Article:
Gov’t launches sci-tech program for halal industry

“Halal” is an Arabic word that means “permissible.” In relation to food products, it means prepared in accordance with the Koran.

The program will also get a boost from the construction of a halal testing laboratory in Koranadal City, the capital of the region here.

"We want to become the clearing house of all halal products going out of the
country to ensure their credibility with the foreign buyers," said Zenaida
Laidan, regional director of the Department of Science and Technology (DOST)
of Southwestern Mindanao (Region 12).

The DOST officially launched on Thursday here the "Philippine Science and Technology Program for the Development of the Halal Industry", the mechanism
that government hoped would finally allow the country to penetrate the global halal market, which she estimated to be about $600 billion.

Laidan said that the program would put the scientific and technical aspect of a halal preparation saying that food products cannot be considered fully halal by religious rites alone, since there can be inputs given to these animals that may have been contaminated with swine oil.

She called on the different halal certifying bodies to unite "and propel the industry's growth and eventually capture a pie of the foreign market, with Southwestern Mindanao as the halal production center of the country and gateway to the world starting with Indonesia, Malaysia and Brunei".

There were reportedly 50 halal certifying bodies in the country today, but their credibility had been under question particularly on the technical aspect of ascertaining the "halalness" of the products.

Also, the country has no singular national halal guidelines that would govern credible certification process, with certifying groups jockeying to have their standards as the national guideline.

"We should complement each other’s work and not compete with each other. What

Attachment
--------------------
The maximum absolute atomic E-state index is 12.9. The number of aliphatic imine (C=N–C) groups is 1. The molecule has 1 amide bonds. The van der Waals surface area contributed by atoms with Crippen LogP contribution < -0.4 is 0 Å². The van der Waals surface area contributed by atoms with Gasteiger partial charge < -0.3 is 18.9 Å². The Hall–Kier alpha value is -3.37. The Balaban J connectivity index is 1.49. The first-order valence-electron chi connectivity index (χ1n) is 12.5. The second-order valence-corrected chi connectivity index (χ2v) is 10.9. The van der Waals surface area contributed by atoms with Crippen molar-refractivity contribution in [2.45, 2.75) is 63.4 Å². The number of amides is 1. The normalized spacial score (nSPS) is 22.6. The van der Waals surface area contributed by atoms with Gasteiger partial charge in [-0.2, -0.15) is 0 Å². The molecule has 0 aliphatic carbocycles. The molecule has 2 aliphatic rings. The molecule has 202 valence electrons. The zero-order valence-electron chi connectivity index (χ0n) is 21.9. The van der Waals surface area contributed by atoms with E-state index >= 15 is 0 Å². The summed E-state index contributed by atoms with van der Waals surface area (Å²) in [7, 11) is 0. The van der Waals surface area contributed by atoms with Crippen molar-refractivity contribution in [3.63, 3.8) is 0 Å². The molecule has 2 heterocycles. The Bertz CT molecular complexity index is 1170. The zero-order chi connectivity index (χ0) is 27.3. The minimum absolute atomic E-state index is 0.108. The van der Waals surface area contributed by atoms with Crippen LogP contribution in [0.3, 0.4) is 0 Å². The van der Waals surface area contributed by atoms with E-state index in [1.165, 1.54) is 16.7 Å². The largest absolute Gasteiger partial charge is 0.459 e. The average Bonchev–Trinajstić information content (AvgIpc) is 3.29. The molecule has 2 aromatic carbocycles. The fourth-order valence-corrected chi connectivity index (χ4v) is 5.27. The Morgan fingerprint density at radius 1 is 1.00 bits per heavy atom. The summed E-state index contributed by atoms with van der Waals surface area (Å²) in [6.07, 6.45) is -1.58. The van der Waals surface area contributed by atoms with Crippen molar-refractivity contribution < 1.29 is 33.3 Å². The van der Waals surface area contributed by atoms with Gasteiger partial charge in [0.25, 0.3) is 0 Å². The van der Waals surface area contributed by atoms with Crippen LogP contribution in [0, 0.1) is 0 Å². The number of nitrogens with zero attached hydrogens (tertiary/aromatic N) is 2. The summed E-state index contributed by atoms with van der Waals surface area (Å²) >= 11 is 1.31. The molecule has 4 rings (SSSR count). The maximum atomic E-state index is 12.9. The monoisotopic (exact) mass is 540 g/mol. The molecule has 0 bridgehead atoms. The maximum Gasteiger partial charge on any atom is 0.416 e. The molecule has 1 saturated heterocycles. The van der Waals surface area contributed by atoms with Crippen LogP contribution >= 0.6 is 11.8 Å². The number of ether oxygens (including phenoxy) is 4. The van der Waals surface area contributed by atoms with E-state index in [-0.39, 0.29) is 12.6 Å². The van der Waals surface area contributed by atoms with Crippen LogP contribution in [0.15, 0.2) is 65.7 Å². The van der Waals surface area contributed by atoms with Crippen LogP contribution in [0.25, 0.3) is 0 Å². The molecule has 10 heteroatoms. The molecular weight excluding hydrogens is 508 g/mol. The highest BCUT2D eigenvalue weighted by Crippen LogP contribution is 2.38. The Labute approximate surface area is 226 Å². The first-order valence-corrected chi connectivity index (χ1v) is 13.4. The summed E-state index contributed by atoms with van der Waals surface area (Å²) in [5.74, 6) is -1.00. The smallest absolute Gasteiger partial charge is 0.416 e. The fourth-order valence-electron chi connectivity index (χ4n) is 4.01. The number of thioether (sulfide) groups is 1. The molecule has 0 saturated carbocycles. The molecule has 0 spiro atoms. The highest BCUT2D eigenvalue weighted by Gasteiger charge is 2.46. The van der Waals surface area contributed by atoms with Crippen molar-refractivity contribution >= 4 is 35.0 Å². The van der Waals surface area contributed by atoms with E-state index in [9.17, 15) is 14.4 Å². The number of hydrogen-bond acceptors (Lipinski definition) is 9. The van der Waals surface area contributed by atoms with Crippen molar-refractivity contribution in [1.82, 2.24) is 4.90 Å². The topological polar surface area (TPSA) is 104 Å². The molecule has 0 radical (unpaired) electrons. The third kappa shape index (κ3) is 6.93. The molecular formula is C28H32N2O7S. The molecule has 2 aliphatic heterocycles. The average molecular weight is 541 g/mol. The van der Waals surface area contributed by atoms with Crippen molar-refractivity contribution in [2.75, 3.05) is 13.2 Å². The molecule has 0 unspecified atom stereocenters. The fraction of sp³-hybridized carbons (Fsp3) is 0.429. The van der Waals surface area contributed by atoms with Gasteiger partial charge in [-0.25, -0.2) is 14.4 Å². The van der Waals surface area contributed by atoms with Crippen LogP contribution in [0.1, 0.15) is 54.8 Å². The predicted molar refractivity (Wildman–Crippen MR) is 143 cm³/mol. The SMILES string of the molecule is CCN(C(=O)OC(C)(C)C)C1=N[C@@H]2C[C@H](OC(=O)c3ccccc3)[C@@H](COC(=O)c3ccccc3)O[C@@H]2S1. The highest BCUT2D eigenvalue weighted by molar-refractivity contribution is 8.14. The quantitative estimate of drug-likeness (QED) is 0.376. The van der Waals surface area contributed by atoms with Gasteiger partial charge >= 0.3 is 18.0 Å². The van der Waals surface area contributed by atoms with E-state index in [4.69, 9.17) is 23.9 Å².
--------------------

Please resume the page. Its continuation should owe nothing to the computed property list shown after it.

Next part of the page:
our department is trying to do is set up a mechanism, technically and scientifically, that would protect our halal products from being rejected by foreign markets," she said.

The science and technology halal program earned the support of the Departments of Health and Agriculture, with President Gloria Macapagal Arroyo also backing the program.

"This groundbreaking forum …brings the development and propagation of halal food to the fore while providing to efficiently comply with halal's local and international quality and production standards," the President said in a message to the organizers.
More than a hundred participants graced the two-day event dubbed National Halal Forum 2008 ending today (February 29). Its theme is "The Halal Market—The Best Market Place for Mindanao Economic Growth. Halal experts from Malaysia and Thailand attended the affair as resource speakers.

Haja Sittie Mariam Abdul Latif, director of hahal integrity at Malaysia's Halal Industry Development Corp., said that the Philippines should create a unified national standards that shall be strictly enforced if the country wants to penetrate the global halal market,

Industries must have the commitment to produce quality halal products, she added, "and this can be achieved by going into training and be accredited by a credible halal certifying body".

"Malaysia is willing to assist you by giving training," Latif said.

The local market must also be tapped, she said, "but there's also a need to educate the Filipino consumers, even the non-Muslims, on halal products to make it popular in the domestic front and not just eyeing the markets abroad". (MindaNews)